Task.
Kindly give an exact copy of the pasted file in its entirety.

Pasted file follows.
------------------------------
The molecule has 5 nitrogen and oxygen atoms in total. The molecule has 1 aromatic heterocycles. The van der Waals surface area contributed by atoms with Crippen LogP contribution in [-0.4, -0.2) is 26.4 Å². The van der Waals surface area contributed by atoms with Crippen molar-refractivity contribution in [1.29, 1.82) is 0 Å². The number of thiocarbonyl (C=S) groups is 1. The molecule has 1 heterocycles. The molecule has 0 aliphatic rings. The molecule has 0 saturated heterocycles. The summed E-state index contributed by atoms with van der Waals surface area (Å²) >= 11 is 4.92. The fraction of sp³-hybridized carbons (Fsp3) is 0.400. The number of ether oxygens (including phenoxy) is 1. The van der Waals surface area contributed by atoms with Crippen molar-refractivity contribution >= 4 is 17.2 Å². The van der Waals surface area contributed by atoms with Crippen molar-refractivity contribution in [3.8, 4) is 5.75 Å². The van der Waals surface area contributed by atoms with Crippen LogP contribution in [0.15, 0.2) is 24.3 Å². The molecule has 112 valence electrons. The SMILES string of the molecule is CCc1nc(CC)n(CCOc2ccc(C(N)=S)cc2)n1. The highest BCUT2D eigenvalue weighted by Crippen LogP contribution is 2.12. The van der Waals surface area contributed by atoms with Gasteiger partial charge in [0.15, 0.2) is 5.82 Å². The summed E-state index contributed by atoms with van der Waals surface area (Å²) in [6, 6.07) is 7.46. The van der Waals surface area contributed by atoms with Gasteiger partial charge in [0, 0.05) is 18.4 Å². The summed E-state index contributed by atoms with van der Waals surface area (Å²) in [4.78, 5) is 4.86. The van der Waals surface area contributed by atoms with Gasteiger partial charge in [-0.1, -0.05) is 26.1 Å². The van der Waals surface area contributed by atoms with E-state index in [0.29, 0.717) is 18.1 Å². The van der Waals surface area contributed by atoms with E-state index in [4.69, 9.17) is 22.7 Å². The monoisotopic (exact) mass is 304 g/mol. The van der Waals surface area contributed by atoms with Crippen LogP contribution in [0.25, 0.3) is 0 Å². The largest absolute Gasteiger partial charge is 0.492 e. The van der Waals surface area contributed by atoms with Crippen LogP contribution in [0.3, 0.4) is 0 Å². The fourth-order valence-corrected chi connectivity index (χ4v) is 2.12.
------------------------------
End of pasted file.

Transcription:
The molecule has 5 nitrogen and oxygen atoms in total. The molecule has 1 aromatic heterocycles. The van der Waals surface area contributed by atoms with Crippen LogP contribution in [-0.4, -0.2) is 26.4 Å². The van der Waals surface area contributed by atoms with Crippen molar-refractivity contribution in [1.29, 1.82) is 0 Å². The number of thiocarbonyl (C=S) groups is 1. The molecule has 1 heterocycles. The molecule has 0 aliphatic rings. The molecule has 0 saturated heterocycles. The summed E-state index contributed by atoms with van der Waals surface area (Å²) >= 11 is 4.92. The fraction of sp³-hybridized carbons (Fsp3) is 0.400. The number of ether oxygens (including phenoxy) is 1. The van der Waals surface area contributed by atoms with Crippen molar-refractivity contribution >= 4 is 17.2 Å². The van der Waals surface area contributed by atoms with Crippen molar-refractivity contribution in [3.8, 4) is 5.75 Å². The van der Waals surface area contributed by atoms with Crippen LogP contribution in [0.15, 0.2) is 24.3 Å². The molecule has 112 valence electrons. The SMILES string of the molecule is CCc1nc(CC)n(CCOc2ccc(C(N)=S)cc2)n1. The highest BCUT2D eigenvalue weighted by Crippen LogP contribution is 2.12. The van der Waals surface area contributed by atoms with Gasteiger partial charge in [0.15, 0.2) is 5.82 Å². The summed E-state index contributed by atoms with van der Waals surface area (Å²) in [6, 6.07) is 7.46. The van der Waals surface area contributed by atoms with Gasteiger partial charge in [0, 0.05) is 18.4 Å². The summed E-state index contributed by atoms with van der Waals surface area (Å²) in [4.78, 5) is 4.86. The van der Waals surface area contributed by atoms with Gasteiger partial charge in [-0.1, -0.05) is 26.1 Å². The van der Waals surface area contributed by atoms with E-state index in [0.29, 0.717) is 18.1 Å². The van der Waals surface area contributed by atoms with E-state index in [4.69, 9.17) is 22.7 Å². The monoisotopic (exact) mass is 304 g/mol. The van der Waals surface area contributed by atoms with Crippen LogP contribution in [0.25, 0.3) is 0 Å². The largest absolute Gasteiger partial charge is 0.492 e. The van der Waals surface area contributed by atoms with Crippen LogP contribution in [0.3, 0.4) is 0 Å². The fourth-order valence-corrected chi connectivity index (χ4v) is 2.12.